The Strauss Center for International Security and Law and the Clements Center for National Security are pleased to announce the launch of a new joint program at The University of Texas at Austin: the Asia Policy Program.
Newsworthy by Faculty Member
Newsworthy for Inboden, William Charles
With George Shultz, the United States has lost its greatest secretary of state since Dean Acheson, the architect of the post-World War II global order under President Harry S. Truman. If that claim seems surprising, it should also prompt a fresh appraisal of Shultz's extraordinary record.
In President Donald Trump’s final days, he has presented similar honors to California Rep. Devin Nunes, one of his most vocal supporters during impeachment, and to three professional golfers. To his vice president, Trump bestowed the label of coward.
The breach at the U.S. Capitol is raising concern about national security and the transition of power at the White House. KVUE spoke with Dr. William Inboden, the executive director at the William P. Clements Jr. Center for National Security at The University of Texas at Austin.
While it was an obvious breach of Capitol security, the event could also have national security implications for the U.S., said William Inboden, executive director of the Clement Center for National Security at the University of Texas, and an associate professor at UT's LBJ School of Public Affairs.
Toolkit - Intelligence
Twenty-nine LBJ School authors have come together to craft interdisciplinary and resilience-based policy solutions, published in one toolkit called Resiliency in the Age of COVID-19. This toolkit comes as researchers from across The University of Texas at Austin continue to offer first-of-its-kind groundbreaking research and discovery in the fight against COVID and its long-lasting impacts on public health, business and the future of governance.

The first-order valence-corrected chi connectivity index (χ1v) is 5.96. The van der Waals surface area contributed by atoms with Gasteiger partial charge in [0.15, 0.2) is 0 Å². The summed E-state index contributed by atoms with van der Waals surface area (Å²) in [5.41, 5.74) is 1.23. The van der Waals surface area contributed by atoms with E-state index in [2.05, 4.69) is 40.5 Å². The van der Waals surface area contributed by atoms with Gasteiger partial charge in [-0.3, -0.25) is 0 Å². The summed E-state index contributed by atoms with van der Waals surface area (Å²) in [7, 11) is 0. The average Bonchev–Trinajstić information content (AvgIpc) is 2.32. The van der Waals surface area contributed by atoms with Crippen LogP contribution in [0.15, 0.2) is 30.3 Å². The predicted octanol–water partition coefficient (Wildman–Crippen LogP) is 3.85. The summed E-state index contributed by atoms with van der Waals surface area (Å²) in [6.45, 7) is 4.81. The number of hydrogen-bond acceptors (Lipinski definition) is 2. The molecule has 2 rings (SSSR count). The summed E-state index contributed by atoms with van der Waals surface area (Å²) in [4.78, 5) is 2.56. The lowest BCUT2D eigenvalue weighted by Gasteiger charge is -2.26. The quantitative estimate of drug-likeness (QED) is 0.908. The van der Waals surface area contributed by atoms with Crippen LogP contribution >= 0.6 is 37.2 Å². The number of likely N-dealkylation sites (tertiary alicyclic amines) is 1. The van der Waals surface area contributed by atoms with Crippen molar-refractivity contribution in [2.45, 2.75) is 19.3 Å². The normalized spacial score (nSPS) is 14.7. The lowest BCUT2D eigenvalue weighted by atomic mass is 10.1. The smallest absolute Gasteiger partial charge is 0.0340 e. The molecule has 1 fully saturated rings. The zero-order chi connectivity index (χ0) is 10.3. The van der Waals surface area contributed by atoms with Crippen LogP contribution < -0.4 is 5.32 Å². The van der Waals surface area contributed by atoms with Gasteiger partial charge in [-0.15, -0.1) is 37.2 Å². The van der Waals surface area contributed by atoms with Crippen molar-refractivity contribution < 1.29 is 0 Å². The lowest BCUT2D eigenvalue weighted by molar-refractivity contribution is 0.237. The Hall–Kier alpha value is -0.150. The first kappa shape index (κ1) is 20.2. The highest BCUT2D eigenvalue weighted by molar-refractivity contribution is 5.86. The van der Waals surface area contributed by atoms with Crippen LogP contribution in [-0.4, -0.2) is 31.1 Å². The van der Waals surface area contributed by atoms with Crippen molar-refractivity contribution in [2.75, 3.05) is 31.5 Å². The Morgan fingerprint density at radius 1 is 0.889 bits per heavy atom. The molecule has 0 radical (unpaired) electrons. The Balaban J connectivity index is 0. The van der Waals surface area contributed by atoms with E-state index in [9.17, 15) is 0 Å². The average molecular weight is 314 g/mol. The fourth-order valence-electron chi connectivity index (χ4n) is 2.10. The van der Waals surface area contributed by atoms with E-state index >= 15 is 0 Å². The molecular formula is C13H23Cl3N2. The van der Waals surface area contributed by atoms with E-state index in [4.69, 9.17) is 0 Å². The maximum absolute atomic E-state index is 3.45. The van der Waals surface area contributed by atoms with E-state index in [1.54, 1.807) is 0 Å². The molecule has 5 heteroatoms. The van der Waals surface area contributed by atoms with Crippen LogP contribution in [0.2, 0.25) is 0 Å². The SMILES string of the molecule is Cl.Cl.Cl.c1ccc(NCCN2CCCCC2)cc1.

U.S. Rep. Joaquin Castro came up short in his bid to lead the powerful House Foreign Affairs Committee, but nonetheless drew sizable support and established himself as an increasingly influential member of the committee.
Faculty from the LBJ School of Public Affairs are nationally and internationally recognized scholars and experts across a range of major policy topics, including the 2020 election at the local, state and federal levels.
We are only a few weeks from a historic presidential election. The two candidates will face off on Tuesday, Sept. 29 for the first of three presidential debates, where topics will include: Trump's and Biden's records, the Supreme Court, COVID-19, the economy, race and violence in U.S. cities, and the integrity of the election. Assistant Dean for Civic Engagement Dr. Victoria DeFrancesco Soto led a roundtable discussion and analysis of the debate and each candidates' policies and performance with LBJ School and UT faculty.
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